Unlocking the Building Blocks of Life With NASA’s Bennu Samples

Rocks and Dust From Asteroid Bennu

A top-down view of one of the containers holding rocks and dust from asteroid Bennu, with hardware scale marked in centimeters. Erika Blumenfeld, creative lead for the Advanced Imaging and Visualization of Astromaterials (AIVA) and Joe Aebersold, AIVA project management lead, captured this picture using manual high-resolution precision photography and a semi-automated focus stacking procedure. The result is a sample image that can be zoomed in on to show extreme detail. Credit: NASA/Erika Blumenfeld and Joseph Aebersold

Scientists now have access to detailed information on Bennu asteroid samples, enabling them to conduct research on these materials which may contain the building blocks of life.

Scientists outside of NASA’s OSIRIS-REx team are getting their first close look at the asteroid Bennu samples available for independent research just six months after their delivery to Earth.

The curation team at NASA’s Johnson Space Center in Houston has released the OSIRIS-REx sample catalog detailing the small rocks and dust that scientists around the globe can request for their research.

The Significance of Bennu Samples

“This is exciting because, until this point, with the exception of what has been shown at conferences … really nobody outside of the curation or mission teams has had a chance to see the Bennu samples in detail,” said Jemma Davidson, branch chief of Astromaterials Acquisition and Curation Office in the Astromaterials Research and Exploration Science (ARES) Division at Johnson.

OSIRIS-REx delivered 4.29 ounces (121.6 grams) of material from asteroid Bennu; the largest asteroid sample ever collected in space and over twice the mission’s mass requirement. Some samples have already been distributed to members of the OSIRIS-REx sample analysis team, who have found evidence of organic molecules and minerals bearing phosphorous and water, which together could indicate the building blocks essential for life may be found in these rocks.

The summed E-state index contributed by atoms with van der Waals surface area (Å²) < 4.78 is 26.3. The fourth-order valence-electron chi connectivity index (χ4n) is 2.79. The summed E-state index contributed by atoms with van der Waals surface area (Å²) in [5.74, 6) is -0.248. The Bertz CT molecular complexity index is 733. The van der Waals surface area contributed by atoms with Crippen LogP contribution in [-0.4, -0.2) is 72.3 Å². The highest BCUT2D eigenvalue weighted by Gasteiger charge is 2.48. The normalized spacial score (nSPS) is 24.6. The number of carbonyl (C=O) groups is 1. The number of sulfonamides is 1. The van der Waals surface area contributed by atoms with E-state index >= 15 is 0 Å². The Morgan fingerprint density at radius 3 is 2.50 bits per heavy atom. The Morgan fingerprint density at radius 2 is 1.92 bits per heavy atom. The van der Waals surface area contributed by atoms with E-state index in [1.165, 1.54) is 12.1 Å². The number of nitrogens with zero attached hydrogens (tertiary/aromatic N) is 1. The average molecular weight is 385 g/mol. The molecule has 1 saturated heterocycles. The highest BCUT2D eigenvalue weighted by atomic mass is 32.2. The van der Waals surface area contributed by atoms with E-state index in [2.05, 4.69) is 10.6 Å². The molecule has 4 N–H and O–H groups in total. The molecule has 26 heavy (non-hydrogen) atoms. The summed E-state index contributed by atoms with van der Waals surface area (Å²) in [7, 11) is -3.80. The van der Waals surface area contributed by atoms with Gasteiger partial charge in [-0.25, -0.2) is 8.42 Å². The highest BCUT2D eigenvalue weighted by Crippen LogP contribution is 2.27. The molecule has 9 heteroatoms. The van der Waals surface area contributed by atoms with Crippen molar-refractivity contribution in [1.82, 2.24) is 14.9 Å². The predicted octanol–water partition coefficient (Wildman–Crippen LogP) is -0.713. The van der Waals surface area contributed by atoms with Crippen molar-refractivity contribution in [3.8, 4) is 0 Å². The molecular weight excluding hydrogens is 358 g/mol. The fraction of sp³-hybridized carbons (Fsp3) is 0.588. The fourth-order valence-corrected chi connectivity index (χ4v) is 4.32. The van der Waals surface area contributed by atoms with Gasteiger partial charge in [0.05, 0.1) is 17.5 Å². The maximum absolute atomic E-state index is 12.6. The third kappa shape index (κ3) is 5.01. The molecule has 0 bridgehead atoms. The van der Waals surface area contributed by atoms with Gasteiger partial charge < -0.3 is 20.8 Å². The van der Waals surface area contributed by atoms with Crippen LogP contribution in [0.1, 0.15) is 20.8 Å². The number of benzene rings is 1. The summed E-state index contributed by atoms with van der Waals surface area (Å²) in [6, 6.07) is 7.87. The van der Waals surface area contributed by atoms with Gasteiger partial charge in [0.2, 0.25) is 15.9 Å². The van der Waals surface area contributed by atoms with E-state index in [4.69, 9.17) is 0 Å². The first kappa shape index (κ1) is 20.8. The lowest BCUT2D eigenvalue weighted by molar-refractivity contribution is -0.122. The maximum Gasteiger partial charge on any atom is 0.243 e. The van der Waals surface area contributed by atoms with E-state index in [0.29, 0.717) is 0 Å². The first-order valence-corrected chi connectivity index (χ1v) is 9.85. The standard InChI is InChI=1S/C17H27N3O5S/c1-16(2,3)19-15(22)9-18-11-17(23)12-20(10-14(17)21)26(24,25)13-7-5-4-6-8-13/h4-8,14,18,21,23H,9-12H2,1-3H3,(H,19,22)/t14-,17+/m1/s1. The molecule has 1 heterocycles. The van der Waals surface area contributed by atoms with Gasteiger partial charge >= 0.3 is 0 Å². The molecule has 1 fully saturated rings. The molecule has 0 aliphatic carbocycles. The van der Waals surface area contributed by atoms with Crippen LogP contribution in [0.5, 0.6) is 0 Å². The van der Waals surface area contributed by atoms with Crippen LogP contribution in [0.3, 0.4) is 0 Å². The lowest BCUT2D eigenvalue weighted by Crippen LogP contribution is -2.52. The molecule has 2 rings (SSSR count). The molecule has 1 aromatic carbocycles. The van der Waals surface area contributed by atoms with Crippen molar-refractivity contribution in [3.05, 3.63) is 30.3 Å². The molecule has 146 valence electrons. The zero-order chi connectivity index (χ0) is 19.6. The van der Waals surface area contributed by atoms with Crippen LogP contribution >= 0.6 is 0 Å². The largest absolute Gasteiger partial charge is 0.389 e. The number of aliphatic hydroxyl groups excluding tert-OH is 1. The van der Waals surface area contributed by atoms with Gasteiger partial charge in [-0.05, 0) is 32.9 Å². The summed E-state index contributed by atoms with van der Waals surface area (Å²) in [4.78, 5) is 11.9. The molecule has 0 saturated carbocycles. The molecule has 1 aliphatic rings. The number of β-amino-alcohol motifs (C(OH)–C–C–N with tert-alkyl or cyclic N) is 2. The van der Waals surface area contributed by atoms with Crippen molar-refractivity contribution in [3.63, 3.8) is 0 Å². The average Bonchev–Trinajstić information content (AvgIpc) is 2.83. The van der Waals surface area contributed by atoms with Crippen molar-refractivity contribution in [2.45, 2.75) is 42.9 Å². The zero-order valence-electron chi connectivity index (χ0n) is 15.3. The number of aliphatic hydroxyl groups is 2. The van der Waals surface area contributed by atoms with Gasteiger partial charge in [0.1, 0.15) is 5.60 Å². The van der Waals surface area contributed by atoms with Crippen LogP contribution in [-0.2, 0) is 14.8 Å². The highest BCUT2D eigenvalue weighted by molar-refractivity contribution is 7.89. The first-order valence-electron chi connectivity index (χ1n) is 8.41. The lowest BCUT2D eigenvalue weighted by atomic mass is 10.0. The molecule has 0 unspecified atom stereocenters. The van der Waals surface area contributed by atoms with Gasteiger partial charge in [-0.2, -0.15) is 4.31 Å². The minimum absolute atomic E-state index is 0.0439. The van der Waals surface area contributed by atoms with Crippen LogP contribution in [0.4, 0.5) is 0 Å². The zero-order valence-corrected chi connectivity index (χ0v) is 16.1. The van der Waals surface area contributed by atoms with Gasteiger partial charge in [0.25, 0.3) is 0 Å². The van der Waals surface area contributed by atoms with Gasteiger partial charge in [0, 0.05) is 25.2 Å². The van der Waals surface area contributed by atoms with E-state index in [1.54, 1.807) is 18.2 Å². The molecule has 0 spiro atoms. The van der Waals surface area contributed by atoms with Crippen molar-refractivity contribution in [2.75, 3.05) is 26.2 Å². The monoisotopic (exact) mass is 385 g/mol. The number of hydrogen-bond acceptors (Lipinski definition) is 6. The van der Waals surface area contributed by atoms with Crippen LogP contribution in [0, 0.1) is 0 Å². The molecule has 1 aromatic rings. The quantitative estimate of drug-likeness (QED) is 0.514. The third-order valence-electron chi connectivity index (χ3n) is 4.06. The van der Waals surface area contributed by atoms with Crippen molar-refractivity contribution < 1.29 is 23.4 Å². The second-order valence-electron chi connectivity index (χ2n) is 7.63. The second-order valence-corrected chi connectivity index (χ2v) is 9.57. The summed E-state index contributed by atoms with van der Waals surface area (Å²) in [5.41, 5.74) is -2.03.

OSIRIS-REx Curation Integrated Processing and Engineering Team

The OSIRIS-REx curation integrated processing and engineering team in the H2-OREx Staging area just outside the pristine OSIRIS-REx laboratory. Left-to-right and front-to-back: Rachel Funk, Carla Gonzalez, Nicole Lunning, Jannatul Ferdous, Neftali Hernandez, Mari Montoya, Melissa Rodriguez, Curtis Calva, Julia Plummer, Kimberly Allums-Spencer, Gabriel Lugo, Christopher Snead, Sal Martinez, and Wayland Connelly. Credit: NASA/James Blair

Access and Research Opportunities

The catalog details each sample with images, weights, and descriptions. Scientists may use the database to find specific pieces of the Bennu sample that could support their research. To do so, they will need to submit a well-justified scientific proposal of why they would like to request specific pieces, how they will perform their analysis, what they hope to learn, and how their analysis may affect the sample. A detailed guide to submitting a proposal is available in the sample request form on the ARES curation website. Requests will be reviewed by a panel from the Astromaterials Allocation Review Board (AARB), experts who review sample requests for all NASA astromaterials.

The deadline for this first round of proposals is 5 p.m. CDT on June 25, 2024. This is the only opportunity to request Bennu samples in 2024, but subsequent years will have spring and fall opportunities for requests.

Achievements and Future Prospects

“Building this sample catalog and making it available to the scientific community within six months of those samples coming back is a phenomenal achievement,” Davidson said. “The curation team worked so incredibly hard and persistently to overcome various challenges to get the sample catalog out. It’s a major achievement for the curation team. It’s a huge milestone for the mission, and it’s also a big deal for the wider sample analysis community.”

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